Theresa Stirling’s studio is a quiet sanctuary in a loft above her garage, a place between the earth and sky where serendipity joins inspiration. She takes mind-clearing breaks by walking in her yard, paddle boarding along Hood Canal or perhaps chatting with her chickens. Her art is spiritual, ethereal and subtle, whether she creates a landscape, a seascape or portrait of a wolf.
For 10 years, she was a biotech marketer. She learned how to build relationships, stay organized and run a business before her heart called her to a profession that would make her feel more “alive and motivated.” She was “ready to do things for all the right feelings instead of all the right reasons.”
Stirling compares creating her pieces to singers or musicians as they close their eyes, entranced with what they are sharing, or to writers as they leave the world behind and go deep into their work.
“Time stands still, ideas float in and out, and there’s a fluidity to the creative process,” she says.
Encaustic painting is an old art. The ancient Greeks and Romans used the technique, as did painters from many other cultures through the centuries. A picture or design is painted on a board or canvas then covered with many thin layers of colored or clear beeswax, each one individually fused with fire.
Another method is to use pigmented hot wax to paint the picture or design. With either technique, metal tools can be used to shape the paint before it cools, and objects can be collaged onto the surface. Modern tools, like blowtorches and hot plates, have simplified heating and sealing the wax, but it is still a laborious and difficult medium to work with.
Working with rigid birch boards, sweet beeswax, pure pigments and fire — all natural and primal — Stirling creates “something deeply meaningful, requiring physical movement and meditation at the same time.” She often uses an image glued to the wood then applies 15-20 thin layers of wax, shaping, moving, scraping and firing each layer until the image is translucent, creating a luminous, dimensional effect.
It takes strength and agility to produce large-scale works like the one she recently delivered to Yellowstone Club in Montana. Looking up at her 187.5-square-foot encaustic painting suspended on the ceiling of a custom home theatre, one can imagine being underwater, observing the surface above where in one corner, an eagle is about to pluck a salmon out of the river.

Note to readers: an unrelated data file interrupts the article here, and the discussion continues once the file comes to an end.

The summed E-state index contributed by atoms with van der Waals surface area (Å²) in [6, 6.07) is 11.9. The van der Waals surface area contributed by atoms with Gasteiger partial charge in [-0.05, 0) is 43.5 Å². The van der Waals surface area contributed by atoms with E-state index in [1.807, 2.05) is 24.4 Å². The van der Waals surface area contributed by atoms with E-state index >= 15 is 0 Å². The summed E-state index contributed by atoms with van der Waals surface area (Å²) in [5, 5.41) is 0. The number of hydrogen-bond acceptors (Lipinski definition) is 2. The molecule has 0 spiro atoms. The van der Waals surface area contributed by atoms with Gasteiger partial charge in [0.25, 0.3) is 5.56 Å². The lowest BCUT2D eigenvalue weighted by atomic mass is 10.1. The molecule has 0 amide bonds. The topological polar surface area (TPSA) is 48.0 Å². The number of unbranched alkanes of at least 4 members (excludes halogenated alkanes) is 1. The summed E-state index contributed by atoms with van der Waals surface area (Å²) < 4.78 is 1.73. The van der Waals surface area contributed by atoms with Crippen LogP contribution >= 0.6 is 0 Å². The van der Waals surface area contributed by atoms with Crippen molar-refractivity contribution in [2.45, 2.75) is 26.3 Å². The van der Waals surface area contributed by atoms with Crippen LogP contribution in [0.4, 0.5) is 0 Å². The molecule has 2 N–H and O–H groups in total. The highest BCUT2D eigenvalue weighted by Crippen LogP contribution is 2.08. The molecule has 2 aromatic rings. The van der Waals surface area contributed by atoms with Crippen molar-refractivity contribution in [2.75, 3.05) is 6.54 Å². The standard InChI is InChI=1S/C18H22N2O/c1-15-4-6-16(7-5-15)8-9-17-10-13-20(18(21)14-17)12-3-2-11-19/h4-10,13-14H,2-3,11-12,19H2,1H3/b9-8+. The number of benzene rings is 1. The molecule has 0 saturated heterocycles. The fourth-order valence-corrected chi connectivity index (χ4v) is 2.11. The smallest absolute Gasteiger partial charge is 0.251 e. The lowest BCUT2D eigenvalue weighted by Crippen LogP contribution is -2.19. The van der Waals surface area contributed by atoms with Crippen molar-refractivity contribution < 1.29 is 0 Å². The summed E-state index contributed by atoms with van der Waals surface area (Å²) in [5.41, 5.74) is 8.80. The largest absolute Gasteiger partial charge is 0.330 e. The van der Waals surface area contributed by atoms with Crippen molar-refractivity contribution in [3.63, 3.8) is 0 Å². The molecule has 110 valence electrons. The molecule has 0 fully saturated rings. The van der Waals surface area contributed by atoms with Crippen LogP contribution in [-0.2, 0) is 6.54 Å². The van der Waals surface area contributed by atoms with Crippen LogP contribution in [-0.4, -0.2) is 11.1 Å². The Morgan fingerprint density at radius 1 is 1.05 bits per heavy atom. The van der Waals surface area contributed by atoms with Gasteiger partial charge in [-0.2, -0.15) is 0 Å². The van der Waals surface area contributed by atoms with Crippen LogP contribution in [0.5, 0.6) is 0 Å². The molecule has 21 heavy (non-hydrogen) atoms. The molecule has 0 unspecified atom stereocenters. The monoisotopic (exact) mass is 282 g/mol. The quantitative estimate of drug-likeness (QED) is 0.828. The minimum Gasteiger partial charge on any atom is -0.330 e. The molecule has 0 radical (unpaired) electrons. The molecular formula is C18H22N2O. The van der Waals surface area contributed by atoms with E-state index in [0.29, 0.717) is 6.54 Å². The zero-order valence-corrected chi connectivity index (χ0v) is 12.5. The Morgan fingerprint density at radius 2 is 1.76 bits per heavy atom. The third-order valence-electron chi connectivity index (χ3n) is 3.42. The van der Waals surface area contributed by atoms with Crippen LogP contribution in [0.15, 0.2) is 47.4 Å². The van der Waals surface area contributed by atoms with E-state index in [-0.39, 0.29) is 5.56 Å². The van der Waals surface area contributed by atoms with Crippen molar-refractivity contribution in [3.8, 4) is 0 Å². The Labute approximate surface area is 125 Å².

Her favorite paintings are loose, atmospheric landscapes because “they have soul.”
“You know there is a horizon line, but the sky may dip down, or the reflections have an imperfection about them,” she says. “Drips of paint in the clouds are fun and deliberate, reminding you that it is a painting, made lovingly by hand.”
Stirling’s work is nuanced, intentionally imperfect and an inspired product of a mind that trusts the creative process. Using not only what she sees but also how she feels about it from the depths of her soul, she creates art embodying harmony, calm energy, enchantment and magnetic charm in her own self-taught, signature style, which she describes as “loose, ethereal and mesmerizing.”
When creating seascapes, Stirling is drawn in by the flow of the water.
“The energy that comes from the sea is so soothing, fortifying and mystical,” she says. “(It’s) fun to capture in luminous beeswax layers. The fire tends to push things its own way, and that can be fun with froth and waves.”
She did a seascape for a client in Hawaii using real sand, culled and dried from her own beach then incorporated into black beeswax for texture. Inspiration drove the use of the medium.
“Nature is so often the muse for me,” Stirling says.
Her sense of connection to nature inspires many of her pieces, even when she’s working with the clients’ concept and their imagery, colors and lifestyle. Often, she is commissioned by an interior designer or works with her own designer to incorporate the client’s wishes and situation into the art. Each piece varies but is always in Stirling’s own remarkable style.
She’s currently working on several horse images for a collector and says, “I will include my signature marks: loose streaks, lots of wax, layering and textured surfaces, bringing the element of visual and touch together to make it unique. It is a pure, unalloyed pleasure to plunge in and make it theirs, but with my voice and heart.”
She was commissioned by Swedish Hospital to create pieces around “flow and water” for the new Organ Transplant and Liver Wing in Seattle. When cracks developed in spots where she used gold paint, she saw it as a natural occurrence that fit the circumstances. After all, poet and singer-songwriter Leonard Cohen said, “There’s a crack in everything. That’s where the light gets in.”
She has also painted many small pieces for grieving family members, incorporating their loved ones’ ashes. “I cry when I deliver those,” she admits.
“I am generally overjoyed with installations and am usually wired and tired from working intensely on the piece right up until that time,” she says. “I am so genuinely honored to be chosen, to be commissioned, that I am smiling widely as my baby takes flight and carries so much of my energy with it. That, interestingly, gives way to more energy for me to begin the next juicy piece. I am thrilled to be doing this work intentionally. It sounds funny, but it rings true. This work, for me, is very ‘high-vibration.’ I’m operating and living my best life, creating pieces I love for a living.”
Despite the time and effort it takes to keep up with her work as an artist while she balances parenting and chores, she values giving back. Stirling volunteers to help teens and supports animal shelters by adopting and by donating several of her paintings for fundraisers. She also donates 20 percent of all proceeds from her work to animal shelters, education and the arts.